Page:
Plane & Pilot
Thursday, November 1, 2007

Handheld Avionics

Using portable gadgets to fly safer

handheld avionicsI’m sold on the concept that using portable avionics in the cockpit will make the flying experience safer and more convenient. As a flight instructor, I teach in aircraft with large differences in avionics, ranging from the latest and greatest in glass panels to ships with no radio or electrical system. Regardless, it’s always comforting to have my trusty Garmin GPSMAP 496 along for the flight to help with situational awareness and to have the latest weather at my fingertips.
" />

Electronic Flight Bags
Advanced Data Research FG-7000T:
Advanced Data Research (ADR), a provider of electronic flight bags, offers the FG-7000T EFB Kit. The hardware is based on the Fujitsu P1610D tablet computer and can run any Windows-based software. The screen has been modified by ADR to provide wide-angle viewing with reduced reflection and enhanced brightness. Equally as important, ADR added two small buttons for convenient night-flight dimming control; this allows the screen to be dimmed down low enough for the pilot to view the electronic chart, then look out the cockpit window without losing night vision. Flight Command Software (FCS) is provided for in-flight operations; it offers checklists, program access, security against inadvertent deletion, a pop-up keyboard, pop-up pen calibration and a utilities button for commonly needed tasks. The EFB has an 8.9-inch WSVGA LCD with a touch screen (1280 x 768), a 1.2 GHz processor and 512 MB standard. ADR’s Airserve WiFi Connect allows multiple EFBs to receive GPS and one system to receive weather data over 802.11b wireless technology. Both XM and WSI weather receivers are supported. An optional solid-state drive is available, which can operate up to 80,000 feet. For more information, visit

VistaNav CIS-2000:
Mercury Computer System’s VistaNav’s CIS-2000 Synthetic Vision displays 3-D “Highway-in-the-Sky” approaches, which allow the pilot to clearly “see” the approach path and runway environment in real time. VistaNav also includes 2-D maps and approach plates, as well as optional XM weather and 2-D/3-D traffic displays. The system is completely independent of the aircraft, providing an emergency battery-backup system that will provide 3-D approach guidance in the event of a vacuum, electrical or instrument failure. The CIS-2000 system is a portable Class II EFB with synthetic vision, including a WAAS GPS, solid-state gyros, barometric pressure sensor, and processing unit and display. The system comes standard with an extreme-environment 40 GB hard drive rated to 14,500 feet, or an optional 16 GB or 32 GB solid-state drive rated up to 40,000 feet. The VistaNav CIS-2000 system is capable of delivering synthetic vision frame rates of more than 30 frames per second. For more information, visit

AirGator NAVPad 5 Bundle:
This new full-function electronic flight bag is enclosed in a 6.7x3.2x1-inch package, which weighs less than one pound. Unlike a PDA, it’s a full-function tablet PC with Windows XP and can run a full suite of applications designed for a PC. It has a built-in 600 MHz AMD Geode LX 900 processor and a 6 GB solid-state drive. The 4.8-inch display features 800 x 480 pixels and a touch screen TFT (thin film transistor) LCD with automatic rotation between portrait and landscape modes. It has a full QWERTY keypad with numbers and function keys, and an integrated 802.11b/g wireless. Included in the package is Bluetooth WAAS-enabled GPS, a Bluetooth XM WX receiver, NAVAir EFB software, and a single-wire 12/28-volt power harness. NAVAir Approaches are available as an option that contains all the approach charts for the United States. NAVAir Traffic supports the display of traffic from the portable ZAON XRX traffic receiver or from a Mode S transponder or TCAS. AirGator also provides a full suite of PDA and EFB solutions with screens up to 10.4 inches. For more information, visit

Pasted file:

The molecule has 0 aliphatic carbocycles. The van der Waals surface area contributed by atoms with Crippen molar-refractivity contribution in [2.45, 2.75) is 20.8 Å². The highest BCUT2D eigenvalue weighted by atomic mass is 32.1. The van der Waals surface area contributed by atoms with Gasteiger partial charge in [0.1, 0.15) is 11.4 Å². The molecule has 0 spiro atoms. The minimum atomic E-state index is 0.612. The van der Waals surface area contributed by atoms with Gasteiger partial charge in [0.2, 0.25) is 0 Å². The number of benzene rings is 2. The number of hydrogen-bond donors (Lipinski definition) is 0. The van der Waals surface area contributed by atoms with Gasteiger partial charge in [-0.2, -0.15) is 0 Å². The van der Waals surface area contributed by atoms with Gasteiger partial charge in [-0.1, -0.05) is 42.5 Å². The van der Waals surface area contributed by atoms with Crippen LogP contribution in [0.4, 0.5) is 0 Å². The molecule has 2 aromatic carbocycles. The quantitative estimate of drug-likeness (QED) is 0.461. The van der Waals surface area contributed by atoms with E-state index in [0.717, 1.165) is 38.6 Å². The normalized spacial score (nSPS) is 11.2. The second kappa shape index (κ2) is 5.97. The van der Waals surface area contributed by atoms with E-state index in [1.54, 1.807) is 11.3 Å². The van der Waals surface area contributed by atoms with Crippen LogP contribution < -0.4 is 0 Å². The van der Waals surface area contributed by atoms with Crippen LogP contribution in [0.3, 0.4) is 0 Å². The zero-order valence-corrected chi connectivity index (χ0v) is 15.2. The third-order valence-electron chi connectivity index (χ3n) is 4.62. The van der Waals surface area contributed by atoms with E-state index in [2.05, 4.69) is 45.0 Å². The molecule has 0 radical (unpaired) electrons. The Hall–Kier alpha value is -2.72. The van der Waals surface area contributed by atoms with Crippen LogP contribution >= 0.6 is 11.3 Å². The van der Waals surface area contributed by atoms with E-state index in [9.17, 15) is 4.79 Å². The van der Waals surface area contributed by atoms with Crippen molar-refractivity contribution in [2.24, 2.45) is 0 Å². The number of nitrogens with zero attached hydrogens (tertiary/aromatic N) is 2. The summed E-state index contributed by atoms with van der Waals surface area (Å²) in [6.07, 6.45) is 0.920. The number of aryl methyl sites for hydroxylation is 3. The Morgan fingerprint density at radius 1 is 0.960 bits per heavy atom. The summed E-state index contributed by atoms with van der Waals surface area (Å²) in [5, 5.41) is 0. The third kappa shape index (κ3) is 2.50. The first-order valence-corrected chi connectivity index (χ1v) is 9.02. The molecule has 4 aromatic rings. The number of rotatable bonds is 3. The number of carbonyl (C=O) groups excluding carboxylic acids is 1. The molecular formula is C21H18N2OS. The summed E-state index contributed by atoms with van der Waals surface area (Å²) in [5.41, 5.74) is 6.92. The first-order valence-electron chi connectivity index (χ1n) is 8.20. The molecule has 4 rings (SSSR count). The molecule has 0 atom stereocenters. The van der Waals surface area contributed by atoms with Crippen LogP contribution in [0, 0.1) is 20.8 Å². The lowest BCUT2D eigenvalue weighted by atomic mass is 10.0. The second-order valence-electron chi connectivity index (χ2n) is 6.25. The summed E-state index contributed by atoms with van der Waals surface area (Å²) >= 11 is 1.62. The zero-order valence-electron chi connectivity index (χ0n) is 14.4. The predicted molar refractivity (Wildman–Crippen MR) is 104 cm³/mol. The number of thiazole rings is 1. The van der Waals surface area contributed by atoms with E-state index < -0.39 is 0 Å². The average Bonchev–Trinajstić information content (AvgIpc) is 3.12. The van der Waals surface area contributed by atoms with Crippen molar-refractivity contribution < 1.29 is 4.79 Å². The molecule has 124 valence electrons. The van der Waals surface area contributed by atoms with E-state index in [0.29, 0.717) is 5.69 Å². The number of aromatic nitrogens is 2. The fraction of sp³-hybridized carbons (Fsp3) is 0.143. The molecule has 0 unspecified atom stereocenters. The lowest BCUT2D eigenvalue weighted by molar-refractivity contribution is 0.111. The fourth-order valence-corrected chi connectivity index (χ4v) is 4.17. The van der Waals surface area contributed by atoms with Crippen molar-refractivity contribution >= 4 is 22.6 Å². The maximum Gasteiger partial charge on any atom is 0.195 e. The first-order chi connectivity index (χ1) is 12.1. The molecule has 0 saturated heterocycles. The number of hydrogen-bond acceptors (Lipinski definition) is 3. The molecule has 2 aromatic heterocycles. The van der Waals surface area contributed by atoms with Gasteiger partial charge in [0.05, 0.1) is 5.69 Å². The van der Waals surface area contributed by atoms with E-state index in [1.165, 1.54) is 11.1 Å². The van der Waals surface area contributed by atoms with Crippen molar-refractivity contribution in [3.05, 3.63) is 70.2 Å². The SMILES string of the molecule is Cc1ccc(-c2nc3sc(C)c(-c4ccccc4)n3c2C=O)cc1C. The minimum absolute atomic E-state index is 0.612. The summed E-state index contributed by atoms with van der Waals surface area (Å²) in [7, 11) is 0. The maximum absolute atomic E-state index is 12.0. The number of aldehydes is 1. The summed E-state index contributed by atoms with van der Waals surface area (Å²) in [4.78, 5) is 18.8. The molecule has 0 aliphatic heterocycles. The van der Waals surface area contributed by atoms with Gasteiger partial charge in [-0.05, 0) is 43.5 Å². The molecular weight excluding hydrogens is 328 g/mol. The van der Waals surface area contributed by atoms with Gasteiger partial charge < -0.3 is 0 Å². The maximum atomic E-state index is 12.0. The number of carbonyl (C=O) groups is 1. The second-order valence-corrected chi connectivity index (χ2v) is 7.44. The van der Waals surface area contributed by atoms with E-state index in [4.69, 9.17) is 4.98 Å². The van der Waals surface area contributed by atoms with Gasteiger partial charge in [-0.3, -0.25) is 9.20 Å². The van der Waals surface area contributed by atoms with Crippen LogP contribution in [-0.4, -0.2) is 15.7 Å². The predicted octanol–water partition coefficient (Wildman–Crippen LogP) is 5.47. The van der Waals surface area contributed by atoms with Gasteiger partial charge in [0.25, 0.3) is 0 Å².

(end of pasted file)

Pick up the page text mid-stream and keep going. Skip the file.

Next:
Hangar B17 WinEFIS Moving Map:
Hangar B17 provides WinEFIS Moving Map software for an XP tablet PC. WinEFIS Moving Map uses a map view with a heads-up styled display. Your airspeed is displayed on the left, altitude information on the right and track information at the top. Airspace at your altitude is highlighted. If you’re within 200 feet vertically of entering airspace, it’s highlighted in yellow as a warning. Smart Charts highlights an airport by enlarging its symbol when within the gliding range. When the nearest airport button is pressed, airports on the charts are marked green, yellow or red to differentiate between those that can be reached, are marginal or are unreachable. All airports and navaids that you fly over have pop-up airport information, which provides frequencies, runway diagrams, services and various remarks. The product offers optional XM WX weather with NEXRAD data. TAF and METAR data is provided for the selected airport and those within a 60 nm radius, sorted from nearest to farthest. This allows the pilot to get a good overview of the surface weather conditions with a single click, even for airports without weather.

The terrain features are high fidelity with each surface pixel representing about 500 square feet. This could be important in mountainous terrain. A new option announced at Oshkosh is support for the Zaon Traffic Collision Avoidance receiver. It overlays the map and can monitor up to nine targets and report on the top three priorities. For more information, visit

1 Comment

Add Comment